October 21st, 2013

Selections from Richard Lehman’s Literature Review: October 21st

CardioExchange is pleased to reprint this selection from Dr. Richard Lehman’s weekly journal review blog at BMJ.com. Selected summaries are relevant to our audience, but we encourage members to engage with the entire blog.

JAMA Intern Med  14 Oct 2013  Vol 173

Cholecalciferol Treatment to Reduce BP in Older Patients With Isolated Systolic Hypertension (pg. 1672): Vitamin D is a most annoying vitamin. Observational studies link it to all sorts of things, like cognitive function, cardiovascular health, muscular strength, and pretty well everything else you want to hang on to. There are vitamin D receptors all over the body, with lots in the brain and arteries. But if you give extra vitamin D to people, it generally doesn’t do anything measurable.  I suspect that this is because you need to have had enough early in life, perhaps even prenatally. By the time you are old and have systolic hypertension, meaning your arteries are stiff, it is a tall order to expect vitamin D to bring back their bounce. And indeed this trial of cholecalciferol to improve isolated systolic hypertension in the over-70s achieved nothing.

JAMA  16 Oct 2013  Vol 310

Quality of Life After PCI vs. CABG Among Patients With Diabetes and Multivessel CAD (pg. 1581): The FREEDOM trial showed that in patients with type 2 diabetes and multi-vessel coronary disease, coronary artery bypass graft (CABG) surgery resulted in lower rates of death and myocardial infarction, but a higher risk of stroke when compared with percutaneous coronary intervention (PCI) using drug-eluting stents. There is complete equipoise between the options, so the patient should be the one to decide. And thanks to the use of the Seattle Angina Questionnaire throughout the follow-up period, we have a very good idea of how the two procedures affected the way patients felt and functioned after the two procedures. For the first two years, there was a slight advantage in the CABG group, but after that it was no longer discernible. There’s a crying need for a decision aid to be used by all patients and doctors facing these alternatives.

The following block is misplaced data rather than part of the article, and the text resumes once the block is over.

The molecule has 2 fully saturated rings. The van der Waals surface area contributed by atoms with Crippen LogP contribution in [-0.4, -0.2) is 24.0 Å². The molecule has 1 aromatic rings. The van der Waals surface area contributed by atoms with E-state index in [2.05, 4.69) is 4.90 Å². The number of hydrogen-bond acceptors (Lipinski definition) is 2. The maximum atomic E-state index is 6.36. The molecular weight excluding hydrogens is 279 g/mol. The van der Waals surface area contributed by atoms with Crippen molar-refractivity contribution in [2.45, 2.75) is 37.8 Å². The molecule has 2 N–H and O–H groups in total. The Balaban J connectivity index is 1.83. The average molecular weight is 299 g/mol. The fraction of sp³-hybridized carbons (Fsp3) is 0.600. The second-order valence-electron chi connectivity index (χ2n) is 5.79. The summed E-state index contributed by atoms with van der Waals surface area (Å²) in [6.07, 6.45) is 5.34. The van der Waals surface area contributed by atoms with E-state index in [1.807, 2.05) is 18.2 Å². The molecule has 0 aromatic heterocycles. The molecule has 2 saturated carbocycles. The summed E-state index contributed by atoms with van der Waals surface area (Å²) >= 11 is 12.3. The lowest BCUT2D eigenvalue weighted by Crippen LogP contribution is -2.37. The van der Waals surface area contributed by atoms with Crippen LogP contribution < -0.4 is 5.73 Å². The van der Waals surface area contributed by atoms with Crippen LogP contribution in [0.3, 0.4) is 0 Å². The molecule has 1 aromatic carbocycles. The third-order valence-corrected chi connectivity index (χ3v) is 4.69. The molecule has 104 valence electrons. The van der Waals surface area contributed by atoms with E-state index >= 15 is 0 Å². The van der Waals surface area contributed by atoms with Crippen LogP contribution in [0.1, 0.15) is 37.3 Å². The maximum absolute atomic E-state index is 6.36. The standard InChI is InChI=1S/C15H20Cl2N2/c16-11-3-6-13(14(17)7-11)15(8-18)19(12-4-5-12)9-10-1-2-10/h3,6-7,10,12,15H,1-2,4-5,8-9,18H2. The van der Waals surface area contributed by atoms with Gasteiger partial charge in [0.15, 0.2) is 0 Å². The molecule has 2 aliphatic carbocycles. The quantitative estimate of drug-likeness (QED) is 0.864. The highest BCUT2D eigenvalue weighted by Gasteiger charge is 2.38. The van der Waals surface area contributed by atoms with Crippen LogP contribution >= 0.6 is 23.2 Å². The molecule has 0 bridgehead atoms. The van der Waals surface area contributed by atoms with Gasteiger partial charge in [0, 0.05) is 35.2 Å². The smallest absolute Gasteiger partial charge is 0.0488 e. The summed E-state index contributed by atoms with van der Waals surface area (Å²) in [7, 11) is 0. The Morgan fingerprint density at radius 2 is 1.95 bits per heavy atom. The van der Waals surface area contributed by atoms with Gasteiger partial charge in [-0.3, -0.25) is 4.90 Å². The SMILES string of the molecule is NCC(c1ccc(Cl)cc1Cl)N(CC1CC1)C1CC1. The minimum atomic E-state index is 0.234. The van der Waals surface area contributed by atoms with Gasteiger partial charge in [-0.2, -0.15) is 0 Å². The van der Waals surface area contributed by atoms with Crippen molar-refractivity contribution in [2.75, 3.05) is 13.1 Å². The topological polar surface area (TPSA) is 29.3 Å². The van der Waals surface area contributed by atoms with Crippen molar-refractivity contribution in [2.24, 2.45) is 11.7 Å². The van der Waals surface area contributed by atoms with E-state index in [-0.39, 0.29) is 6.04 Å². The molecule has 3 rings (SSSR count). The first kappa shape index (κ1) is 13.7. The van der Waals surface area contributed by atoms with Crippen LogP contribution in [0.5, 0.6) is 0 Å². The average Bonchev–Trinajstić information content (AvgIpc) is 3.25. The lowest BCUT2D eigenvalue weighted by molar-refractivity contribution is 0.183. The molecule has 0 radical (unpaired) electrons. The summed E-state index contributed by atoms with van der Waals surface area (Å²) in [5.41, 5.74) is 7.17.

BMJ  19 Oct 2013  Vol 347

BP Lowering and Major CV Events in People With and Without CKD: What is the best blood pressure treatment for lowering cardiovascular risk in people with mildly lowered renal function and raised BP? An ACE inhibitor? An angiotensin blocking agent? Not according to this meta-analysis of individual patient data from 23 randomized trials, with summary data from another three. “The results were similar irrespective of whether blood pressure was reduced by regimens based on angiotensin converting enzyme inhibitors, calcium antagonists, or diuretics/β blockers. There was no evidence that the effects of different drug classes on major cardiovascular events varied between patients with different eGFR.”

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